New York

New York
Public Computer Centers $13,917,562
New York

Low-income and limited-English households in the New York City tend to adopt broadband at less than half the rate of their counterparts in moderate and higher income households. The City of New York’s Connected Communities project proposes to upgrade and expand public computer centers in libraries, public housing facilities, recreation centers, senior centers, and community support organizations across the city, focusing on high-poverty areas such as Harlem and the South Bronx. The project plans to serve vulnerable populations in these areas by establishing programs for digital literacy and multimedia training, providing public access to new and upgraded computers and assistive technology, creating after school programs, and providing test preparation and workforce education.

Sustainable Adoption $5,962,124
New York

New York City’s transfer school students—students between the ages of 16-21 who have disengaged from high school and are not on track to graduate—face a significantly greater risk of poverty, crime, unemployment, and other challenges in life. As part of an effort to help these students develop skills necessary for graduation and a successful transition to college or a career, the City of New York’s Department of Information Technology and Telecommunications (DoITT) proposes an aggressive outreach program to serve students and their families at 43 transfer high schools through computer training, refurbished computer equipment, and Internet access subsidies. Students would receive computers and broadband access in the home after completing a 57-hour broadband training course, along with a 3-hour program for family members.

Sustainable Adoption $14,988,657

Broadband’s ability to expand educational and employment opportunities is especially meaningful for Americans who are deaf or hard of hearing, a community that faces unique challenges in education and that suffers from a rate of unemployment much higher than the national average. Communication Service for the Deaf, Inc. (CSD) intends to expand broadband adoption among people who are deaf and hard of hearing and provide them with online tools to more fully participate in the digital economy. The project proposes to employ a combination of discounted broadband service and specialized computers, technology training from an online state-of-the art support center customized to the community’s needs, public access to videophones at anchor institutions from coast to coast, and a nationwide outreach initiative. Thousands will gain online access to all the Internet has to offer, including sign language interpreters, captioned video services, and other content and functionalities designed especially to advance their educational, employment, and healthcare interests.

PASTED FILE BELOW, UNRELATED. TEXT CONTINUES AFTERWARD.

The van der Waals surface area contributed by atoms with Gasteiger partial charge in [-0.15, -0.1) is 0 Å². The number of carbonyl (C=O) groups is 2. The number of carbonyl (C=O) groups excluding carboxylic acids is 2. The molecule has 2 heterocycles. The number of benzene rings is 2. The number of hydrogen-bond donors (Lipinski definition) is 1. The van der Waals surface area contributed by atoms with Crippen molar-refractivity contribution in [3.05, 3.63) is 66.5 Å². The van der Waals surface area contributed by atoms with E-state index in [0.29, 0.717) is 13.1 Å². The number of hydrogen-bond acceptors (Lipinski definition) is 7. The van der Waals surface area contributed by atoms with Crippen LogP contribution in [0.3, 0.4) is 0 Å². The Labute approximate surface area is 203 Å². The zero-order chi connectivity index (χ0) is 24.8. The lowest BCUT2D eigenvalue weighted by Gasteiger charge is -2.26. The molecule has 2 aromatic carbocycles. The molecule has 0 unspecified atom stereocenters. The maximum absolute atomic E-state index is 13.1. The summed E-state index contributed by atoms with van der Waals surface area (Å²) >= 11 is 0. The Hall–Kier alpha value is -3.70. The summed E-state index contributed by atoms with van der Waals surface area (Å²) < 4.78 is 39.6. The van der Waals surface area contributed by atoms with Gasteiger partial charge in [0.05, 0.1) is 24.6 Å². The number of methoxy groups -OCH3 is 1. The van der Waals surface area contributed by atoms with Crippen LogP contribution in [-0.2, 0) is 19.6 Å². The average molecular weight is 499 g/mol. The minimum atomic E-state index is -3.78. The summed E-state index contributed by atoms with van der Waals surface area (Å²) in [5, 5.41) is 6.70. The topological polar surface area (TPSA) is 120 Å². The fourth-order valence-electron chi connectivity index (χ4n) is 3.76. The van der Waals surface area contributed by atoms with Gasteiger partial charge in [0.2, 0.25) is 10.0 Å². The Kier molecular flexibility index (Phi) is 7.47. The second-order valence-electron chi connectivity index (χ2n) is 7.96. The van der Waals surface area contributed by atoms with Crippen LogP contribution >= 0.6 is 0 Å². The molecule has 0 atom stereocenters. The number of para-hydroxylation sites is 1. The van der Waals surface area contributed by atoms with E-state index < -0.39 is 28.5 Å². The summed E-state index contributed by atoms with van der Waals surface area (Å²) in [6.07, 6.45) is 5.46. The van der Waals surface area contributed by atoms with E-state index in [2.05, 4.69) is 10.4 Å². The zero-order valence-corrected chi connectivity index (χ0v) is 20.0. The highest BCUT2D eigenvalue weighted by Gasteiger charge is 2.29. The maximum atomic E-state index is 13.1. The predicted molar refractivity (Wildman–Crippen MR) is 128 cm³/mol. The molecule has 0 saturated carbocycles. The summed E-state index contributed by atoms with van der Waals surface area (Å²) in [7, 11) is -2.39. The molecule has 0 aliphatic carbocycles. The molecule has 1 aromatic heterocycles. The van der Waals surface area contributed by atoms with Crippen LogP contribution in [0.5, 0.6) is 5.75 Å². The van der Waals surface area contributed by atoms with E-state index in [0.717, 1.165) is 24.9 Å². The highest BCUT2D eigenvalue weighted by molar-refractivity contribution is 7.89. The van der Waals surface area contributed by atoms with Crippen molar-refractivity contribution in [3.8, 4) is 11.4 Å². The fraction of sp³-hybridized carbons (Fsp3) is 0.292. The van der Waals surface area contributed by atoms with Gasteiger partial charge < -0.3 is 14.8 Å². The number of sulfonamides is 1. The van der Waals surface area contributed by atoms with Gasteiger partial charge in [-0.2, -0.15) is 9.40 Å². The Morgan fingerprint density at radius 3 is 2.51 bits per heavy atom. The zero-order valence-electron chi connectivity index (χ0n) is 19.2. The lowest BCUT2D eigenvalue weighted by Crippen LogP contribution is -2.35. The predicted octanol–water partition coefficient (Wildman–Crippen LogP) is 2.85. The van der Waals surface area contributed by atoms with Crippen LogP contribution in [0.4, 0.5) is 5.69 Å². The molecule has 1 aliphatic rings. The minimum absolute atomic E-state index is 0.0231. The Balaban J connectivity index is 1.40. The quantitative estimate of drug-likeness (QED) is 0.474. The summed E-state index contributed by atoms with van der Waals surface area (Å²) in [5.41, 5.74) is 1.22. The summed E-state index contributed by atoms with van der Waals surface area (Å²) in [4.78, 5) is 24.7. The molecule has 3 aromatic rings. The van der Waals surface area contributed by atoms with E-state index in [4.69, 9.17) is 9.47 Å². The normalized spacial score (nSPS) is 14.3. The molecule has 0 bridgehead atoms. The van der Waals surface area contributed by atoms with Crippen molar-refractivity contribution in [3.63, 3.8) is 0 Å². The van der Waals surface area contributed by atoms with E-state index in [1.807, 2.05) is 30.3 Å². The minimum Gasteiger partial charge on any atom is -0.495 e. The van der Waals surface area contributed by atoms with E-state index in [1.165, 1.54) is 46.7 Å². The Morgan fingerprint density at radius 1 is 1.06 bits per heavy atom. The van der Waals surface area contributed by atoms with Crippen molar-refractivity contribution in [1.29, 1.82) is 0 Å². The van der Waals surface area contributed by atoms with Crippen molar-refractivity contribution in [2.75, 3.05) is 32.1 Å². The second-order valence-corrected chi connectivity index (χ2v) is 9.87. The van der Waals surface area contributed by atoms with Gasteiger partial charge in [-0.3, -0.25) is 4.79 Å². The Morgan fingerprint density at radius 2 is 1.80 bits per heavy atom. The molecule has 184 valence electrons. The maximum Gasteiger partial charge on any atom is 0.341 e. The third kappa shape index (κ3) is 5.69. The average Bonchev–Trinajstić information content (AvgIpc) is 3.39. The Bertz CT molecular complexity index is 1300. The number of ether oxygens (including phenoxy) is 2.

Infrastructure $38,938,988
New York, Pennsylvania, Vermont

The ION Upstate New York Rural Broadband Initiative proposes to build 10 new segments of fiber-optic, middle mile broadband infrastructure, serving more than 70 rural communities in upstate New York and parts of Pennsylvania and Vermont. The ION project plans to construct a 1,308-mile network to offer broadband speeds of one to 10 Gbps to serve more than 300 anchor institutions and immediately connect more than 100, including libraries, state and community colleges, state and county agencies, and health clinics. ION plans to extend its relationship with the New York State Office for Mental Health, along with the Basset Hospital and Healthcare System, to expand many of its telemedicine practices.

Sustainable Adoption $22,162,825
New York

The NYC Connected Learning project plans to provide computer training, desktop computers, educational software, and free broadband access for one year to more than 18,000 low-income sixth-graders and their families (approximately 40,000 residents total) in 100 high-need public middle schools in New York City. Of these households, the applicant anticipates that more than 12,000 will subscribe to broadband beyond the free year-long subscription period. The no